it to open as before mentioned. Finally, an increase in integrity means
an increase in penetrability, or in the percentage of complete
penetration, with the ultimate necessity of increasing the thickness of
armor-plate to successfully exclude the improved armor-piercing shell.


    No. 863,248.    PATENTED AUG. 13, 1907.

    C. DE ZAFRA.

    PROJECTILE.

    APPLICATION FILED DEC. 10, 1906.

    [Illustration: FIG. 1.]

    [Illustration: FIG. 2.]

    [Illustration: FIG. 3.]

    [Illustration: Witnesses
    [Names are illegible]

    Carlos de Zafra Inventor

    By his Attorney Hensey Gough



United States Patent Office

CARLOS DE ZAFRA, OF NEW YORK, N.Y.

Projectile


No. 863,248

SPECIFICATION OF LETTERS PATENT. Patented Aug. 13, 1907.

Application filed December 10, 1906, Serial No. 347,055


_To all whom it may concern:_

Be it known that I, CARLOS DE ZAFRA, a citizen of the United States,
residing at New York city, county of New York, and State of New York,
have invented certain new and useful Improvements in Projectiles, of
which the following is a specification.

My invention, relates to an improved form of explosive shell or other
projectile, and more particularly to those projectiles which are
reinforced by longitudinal ribs.

It further relates to a method whereby such a projectile may be made.

The object of my invention is to provide a shell having a maximum
strength or perforating power, together with a maximum capacity for an
explosive charge, and the invention consists in forming the projectile
with the fibers or grain of the metal running in a spiral direction
from the base of the shell to the top thereof, and in reinforcing the
interior of the shell with ribs which shall run in the same direction,
starting at the base of the projectile and ending at the top end of the
inner chamber.

In the drawings, Figure 1 is a side view of a projectile, the grain or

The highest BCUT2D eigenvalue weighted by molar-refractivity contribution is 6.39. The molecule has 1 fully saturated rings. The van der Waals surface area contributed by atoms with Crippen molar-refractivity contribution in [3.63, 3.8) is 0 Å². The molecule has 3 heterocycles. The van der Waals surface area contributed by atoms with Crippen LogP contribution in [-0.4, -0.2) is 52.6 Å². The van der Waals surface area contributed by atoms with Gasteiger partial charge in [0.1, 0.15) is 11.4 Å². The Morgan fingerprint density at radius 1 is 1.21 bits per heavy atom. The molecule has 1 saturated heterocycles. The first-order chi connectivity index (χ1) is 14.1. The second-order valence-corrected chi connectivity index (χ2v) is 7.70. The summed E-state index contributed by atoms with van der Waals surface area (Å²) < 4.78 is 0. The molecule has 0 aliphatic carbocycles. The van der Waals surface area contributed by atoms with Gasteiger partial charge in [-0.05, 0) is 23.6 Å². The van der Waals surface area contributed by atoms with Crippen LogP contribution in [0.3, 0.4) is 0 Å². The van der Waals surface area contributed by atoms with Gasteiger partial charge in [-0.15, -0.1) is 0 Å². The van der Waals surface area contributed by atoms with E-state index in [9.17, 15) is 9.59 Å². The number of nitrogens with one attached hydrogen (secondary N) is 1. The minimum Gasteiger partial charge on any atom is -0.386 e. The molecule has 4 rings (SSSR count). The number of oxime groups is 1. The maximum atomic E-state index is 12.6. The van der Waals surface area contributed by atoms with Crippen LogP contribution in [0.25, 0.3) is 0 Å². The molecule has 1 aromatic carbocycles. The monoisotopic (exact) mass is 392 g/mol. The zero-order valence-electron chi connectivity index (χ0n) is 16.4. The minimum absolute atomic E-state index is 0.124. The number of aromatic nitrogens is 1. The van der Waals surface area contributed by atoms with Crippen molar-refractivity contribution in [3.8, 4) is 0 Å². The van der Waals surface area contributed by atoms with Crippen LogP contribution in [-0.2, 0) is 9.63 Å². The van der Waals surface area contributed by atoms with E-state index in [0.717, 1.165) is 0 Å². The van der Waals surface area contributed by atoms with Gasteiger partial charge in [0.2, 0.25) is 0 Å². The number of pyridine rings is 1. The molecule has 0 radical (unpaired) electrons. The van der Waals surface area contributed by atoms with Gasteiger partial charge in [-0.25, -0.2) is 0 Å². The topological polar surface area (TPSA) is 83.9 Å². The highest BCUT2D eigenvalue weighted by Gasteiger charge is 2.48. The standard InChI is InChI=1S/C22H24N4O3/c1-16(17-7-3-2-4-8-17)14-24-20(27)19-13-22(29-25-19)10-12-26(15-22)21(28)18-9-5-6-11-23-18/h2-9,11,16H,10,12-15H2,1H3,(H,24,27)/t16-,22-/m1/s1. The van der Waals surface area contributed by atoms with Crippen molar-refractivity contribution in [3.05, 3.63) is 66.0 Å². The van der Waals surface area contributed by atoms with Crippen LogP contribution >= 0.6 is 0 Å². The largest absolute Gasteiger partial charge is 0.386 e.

fiber of which is indicated by dotted lines. Fig. 2 is a longitudinal
section showing the interior ribs. Fig. 3 is a transverse section on
the line 3--3, Fig. 2.

While the tendency to rupture is very much lessened by the use of
straight longitudinal ribs on the interior of shells and projectiles of
various kinds, yet such a straight longitudinal rib is itself liable to
a sheering and disruptive stress along transverse lines when the
projectile strikes, due to the rotative inertia of the projectile in
its flight.

The aim of my invention is to provide ribs which will be coincident
with the rotative travel of the shell so that when the point of the
projectile enters an armor plate, the stress of this sudden stoppage of
rotation will be taken up along the fiber or grain of the shell and by
the spiral ribs therein. Thus the sheering tendency of the metal in the
walls of the shell is greatly reduced and greater strength is given to
resist the tendency of the rear end of the shell to twist off, due to
the rotatory course when the head of the shell is embedded in an armor
plate.

Like letters in the figures designate like parts.

A represents the shell, and B the fuse, B´ being the rotating band
which is secured on the shell near the base in the usual way. The
hollow portion of the shell consists of a chamber C extending from the
base to the forward end of the shell. The walls of this chamber are
provided with the ribs D extending from the base to the point of the
chamber in a spiral direction. In the drawings, I have shown the pitch
of this spiral as one quarter turn in the length of the chamber, but it
is to be understood that I may use a greater or less pitch without
departing in any way from my invention.

I have shown a pitch of one quarter turn particularly for purposes of
illustration, as if a greater pitch had been used the section Fig. 2
would not have shown any one rib entirely.